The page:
Dan Custis CEO and Co-Founder, ABM

As CEO, Dan Custis oversees all company financial, marketing and sales operations, as well as new product development. Custis’ agricultural expertise is centered in the fungicide and insecticide seed treatment and legume inoculant markets. He has worked for and held various positions with national and multinational companies. Custis received his Bachelor of Science in agriculture from Eastern Kentucky University and his master’s in business with a focus on small business development and startups from Regent University.

Working in a world of regulation can be difficult, especially with regard to biologicals and whether or not certain products must be registered. There’s a lot to keep up-to-date on. Regulations and requirements vary between states and at the federal level.

On a federal level, if your biological product makes pesticidal claims, it is regulated and must have Environmental Protection Agency (EPA) registration. As ABM is in the process of having some of its products classified as biopesticides, we have some experience wading through this sea of regulation.

The EPA divides different biopesticides into three categories: biochemicals, microbials and plant-incorporated protectants (PIPS). To be registered as a biopesticide with the EPA, your products must contain a biochemical, microbial, or PIP active ingredient and cannot contain a convention chemical.

Some common registration issues companies encounter include uncertainties related to product and test material identity and incomplete data packages. Generally, as long as your product meets the ingredient requirements and you can prove its safety according to EPA standard, you can be registered.

Things get complicated very quickly at the state level in regard to registration. It can quickly become overwhelming. There are many grey areas if your product doesn’t have federal approval as a biopesticide. In some states, certain biological products have no regulations or registrations. Other states have their own unique requirements.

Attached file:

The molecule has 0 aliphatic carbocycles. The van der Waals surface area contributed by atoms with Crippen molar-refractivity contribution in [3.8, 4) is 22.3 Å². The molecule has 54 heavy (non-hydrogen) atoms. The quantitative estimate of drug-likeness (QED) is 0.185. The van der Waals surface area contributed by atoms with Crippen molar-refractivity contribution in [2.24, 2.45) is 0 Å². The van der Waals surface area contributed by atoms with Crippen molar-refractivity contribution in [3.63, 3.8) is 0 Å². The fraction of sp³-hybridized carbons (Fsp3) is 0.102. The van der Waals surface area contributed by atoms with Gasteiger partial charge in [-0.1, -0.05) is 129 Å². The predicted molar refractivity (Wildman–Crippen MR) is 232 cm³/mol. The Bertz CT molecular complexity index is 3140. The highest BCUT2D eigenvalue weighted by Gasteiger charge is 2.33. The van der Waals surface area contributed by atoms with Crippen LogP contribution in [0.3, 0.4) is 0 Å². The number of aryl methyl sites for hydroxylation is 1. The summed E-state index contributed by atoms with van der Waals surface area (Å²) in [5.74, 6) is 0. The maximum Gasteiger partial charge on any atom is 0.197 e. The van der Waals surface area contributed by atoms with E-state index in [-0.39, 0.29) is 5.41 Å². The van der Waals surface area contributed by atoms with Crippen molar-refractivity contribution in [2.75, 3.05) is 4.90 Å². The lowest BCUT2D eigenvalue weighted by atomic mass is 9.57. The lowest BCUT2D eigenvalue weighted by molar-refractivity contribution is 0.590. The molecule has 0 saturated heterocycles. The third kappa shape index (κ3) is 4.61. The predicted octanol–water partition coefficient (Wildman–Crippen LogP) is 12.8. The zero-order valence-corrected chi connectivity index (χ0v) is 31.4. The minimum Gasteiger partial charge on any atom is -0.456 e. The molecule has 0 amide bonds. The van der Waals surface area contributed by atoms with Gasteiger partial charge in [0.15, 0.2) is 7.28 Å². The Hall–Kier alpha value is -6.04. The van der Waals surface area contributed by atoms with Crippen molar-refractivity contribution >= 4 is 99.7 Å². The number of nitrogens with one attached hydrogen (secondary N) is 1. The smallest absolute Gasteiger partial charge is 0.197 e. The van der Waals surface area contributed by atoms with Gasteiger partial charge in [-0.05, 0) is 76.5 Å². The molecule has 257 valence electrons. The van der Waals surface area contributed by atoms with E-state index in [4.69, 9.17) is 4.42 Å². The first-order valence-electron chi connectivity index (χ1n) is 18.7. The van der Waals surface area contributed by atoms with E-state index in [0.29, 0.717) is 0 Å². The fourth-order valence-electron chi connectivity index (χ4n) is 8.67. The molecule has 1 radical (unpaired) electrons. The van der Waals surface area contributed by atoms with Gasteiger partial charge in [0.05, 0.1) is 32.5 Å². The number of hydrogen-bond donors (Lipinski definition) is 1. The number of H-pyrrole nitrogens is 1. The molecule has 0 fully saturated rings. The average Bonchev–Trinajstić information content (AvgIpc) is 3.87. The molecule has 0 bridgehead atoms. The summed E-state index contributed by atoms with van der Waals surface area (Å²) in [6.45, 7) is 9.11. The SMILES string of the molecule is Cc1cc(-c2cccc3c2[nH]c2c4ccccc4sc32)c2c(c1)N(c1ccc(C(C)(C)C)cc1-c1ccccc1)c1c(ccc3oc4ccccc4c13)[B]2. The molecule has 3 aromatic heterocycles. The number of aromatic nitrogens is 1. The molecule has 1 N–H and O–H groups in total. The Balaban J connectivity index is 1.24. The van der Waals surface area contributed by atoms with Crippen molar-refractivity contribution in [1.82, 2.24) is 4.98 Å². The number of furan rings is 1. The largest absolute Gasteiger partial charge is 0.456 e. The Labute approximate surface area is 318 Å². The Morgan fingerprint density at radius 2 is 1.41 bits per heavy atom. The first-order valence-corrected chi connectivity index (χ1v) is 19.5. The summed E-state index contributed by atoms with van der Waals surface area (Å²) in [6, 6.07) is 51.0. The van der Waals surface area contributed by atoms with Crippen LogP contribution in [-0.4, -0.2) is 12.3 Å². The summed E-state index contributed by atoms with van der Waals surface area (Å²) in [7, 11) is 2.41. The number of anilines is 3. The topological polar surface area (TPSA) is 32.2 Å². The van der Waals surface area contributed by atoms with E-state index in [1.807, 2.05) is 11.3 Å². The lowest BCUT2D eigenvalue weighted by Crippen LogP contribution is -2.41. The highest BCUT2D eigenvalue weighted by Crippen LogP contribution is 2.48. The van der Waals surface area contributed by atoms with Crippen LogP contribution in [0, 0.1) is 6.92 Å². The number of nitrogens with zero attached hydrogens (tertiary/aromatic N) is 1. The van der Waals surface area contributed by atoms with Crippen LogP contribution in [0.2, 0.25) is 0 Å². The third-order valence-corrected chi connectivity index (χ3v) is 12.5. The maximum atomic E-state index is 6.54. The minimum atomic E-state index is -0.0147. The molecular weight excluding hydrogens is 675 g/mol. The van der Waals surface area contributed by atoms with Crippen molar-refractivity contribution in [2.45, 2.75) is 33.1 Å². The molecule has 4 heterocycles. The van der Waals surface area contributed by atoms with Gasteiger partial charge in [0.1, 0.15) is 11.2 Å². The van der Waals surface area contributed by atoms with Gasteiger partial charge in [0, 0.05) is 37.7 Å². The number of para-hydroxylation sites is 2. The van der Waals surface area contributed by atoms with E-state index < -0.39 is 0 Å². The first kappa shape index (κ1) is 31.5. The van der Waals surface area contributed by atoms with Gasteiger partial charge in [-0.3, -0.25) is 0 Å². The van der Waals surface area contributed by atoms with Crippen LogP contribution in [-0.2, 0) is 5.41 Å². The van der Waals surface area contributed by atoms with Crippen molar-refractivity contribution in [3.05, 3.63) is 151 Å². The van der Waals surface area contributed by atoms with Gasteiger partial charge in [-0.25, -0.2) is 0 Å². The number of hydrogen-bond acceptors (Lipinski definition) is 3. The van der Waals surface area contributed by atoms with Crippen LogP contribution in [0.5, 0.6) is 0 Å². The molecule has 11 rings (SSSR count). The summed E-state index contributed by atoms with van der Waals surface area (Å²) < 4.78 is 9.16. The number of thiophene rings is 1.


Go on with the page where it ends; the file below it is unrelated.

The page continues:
For biologicals not federally registered (like products marketed as biostimulants), things can be tough. In the state of Oregon, for example, you have to have a heavy metals test done if you want to sell certain biological products there. In Ohio, legume inoculants have to be registered. In some Corn Belt states, there are no registration requirements at all.

For instance, there is no widely accepted regulatory definition of a biostimulant. Without a definition, many state fertilizer programs will not accept the term “biostimulant,” except on EPA-registered labels. Products applied to seed are treated differently than those that are soil-applied.

It would be ideal to develop a nationwide system for the registration of biologicals. In the mean time, it’s best to arm yourself with as much knowledge as possible and, when appropriate, work toward registering products as biopesticides with the EPA. This will make things easier for you until a better system of doing things can be put in place.